Giants

Some Madison Bumgarner trade reports not accurate, says Farhan Zaidi

Some Madison Bumgarner trade reports not accurate, says Farhan Zaidi

SAN FRANCISCO -- It's a question that will hang over Farhan Zaidi's first offseason in charge of the Giants, and he'll surely get it dozens of times next week at the annual Winter Meetings.

"What are you going to do with Madison Bumgarner?"

During an appearance on KNBR on Wednesday, Zaidi said much of the speculation is misguided. 

"I can tell you this, and it speaks a little bit to the accuracy of some of those reports, one of the teams that was mentioned in that (MLB.com) article shot me a text the morning it came out and said, 'Hey, I hear we're talking to you guys about Madison Bumgarner. Should we be?'" Zaidi said. "That gives you a little sense of the accuracy of some of the stuff that's out there."

[RELATED: MLB rumors: Giants' Madison Bumgarner not 'going anywhere' in trade]

The Braves, Brewers and Phillies are teams recently connected to any Bumgarner talks, although many of the whispers have been based on the beliefs of rival executives and most of what remains out there is speculation. Zaidi said in his introductory press conference that he has to be open to anything given the state of the franchise, which would obviously include trading Bumgarner, but it seems likely that he could get a better package before the July 31 trade deadline. Bumgarner has one year remaining on a team-friendly deal.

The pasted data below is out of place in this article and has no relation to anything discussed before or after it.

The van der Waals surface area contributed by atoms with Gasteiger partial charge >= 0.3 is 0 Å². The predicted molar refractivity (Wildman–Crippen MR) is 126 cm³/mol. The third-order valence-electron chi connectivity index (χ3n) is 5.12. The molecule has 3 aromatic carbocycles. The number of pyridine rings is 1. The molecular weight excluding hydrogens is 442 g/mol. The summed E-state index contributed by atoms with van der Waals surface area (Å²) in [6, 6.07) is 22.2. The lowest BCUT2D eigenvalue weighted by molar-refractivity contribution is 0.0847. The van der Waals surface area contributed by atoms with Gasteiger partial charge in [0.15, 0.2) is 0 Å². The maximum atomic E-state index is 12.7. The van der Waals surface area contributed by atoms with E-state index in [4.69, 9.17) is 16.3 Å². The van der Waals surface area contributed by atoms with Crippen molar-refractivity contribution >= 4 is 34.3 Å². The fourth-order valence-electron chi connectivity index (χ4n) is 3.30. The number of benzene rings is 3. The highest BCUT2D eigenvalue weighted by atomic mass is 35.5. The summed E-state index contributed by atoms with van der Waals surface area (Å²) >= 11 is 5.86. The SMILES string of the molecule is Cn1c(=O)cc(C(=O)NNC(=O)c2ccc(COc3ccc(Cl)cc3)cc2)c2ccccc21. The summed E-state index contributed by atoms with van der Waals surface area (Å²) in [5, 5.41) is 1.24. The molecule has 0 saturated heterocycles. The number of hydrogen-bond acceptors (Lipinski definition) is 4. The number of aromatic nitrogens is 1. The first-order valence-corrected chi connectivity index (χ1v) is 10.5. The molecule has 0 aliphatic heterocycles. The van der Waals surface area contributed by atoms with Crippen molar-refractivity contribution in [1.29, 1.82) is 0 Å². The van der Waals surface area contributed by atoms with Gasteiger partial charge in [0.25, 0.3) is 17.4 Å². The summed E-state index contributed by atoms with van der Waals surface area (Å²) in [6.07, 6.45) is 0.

Zaidi said he already has made contact with all 29 other front offices in an effort to find trade matches. 

"It's still early in the offseason and teams are trying to figure out what they're going to do, what they're going to try to fill by trade versus free agency," he said. "We've talked about a bunch of our different players in different contexts. We're really focused on, not just the long-term health of the organization, but also trying to make this team as good as possible for 2019. 

"I think those conversations are really going to pick up in the next week or 10 days, but again, we have really good players on this team that I would expect a lot of teams to have interest in."

The Winter Meetings start Monday at the Mandalay Bay casino in Las Vegas. 

Alex Eats: Alaska Airlines 'pushing the needle' with healthier food options

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NBC Sports Bay Area

Alex Eats: Alaska Airlines 'pushing the needle' with healthier food options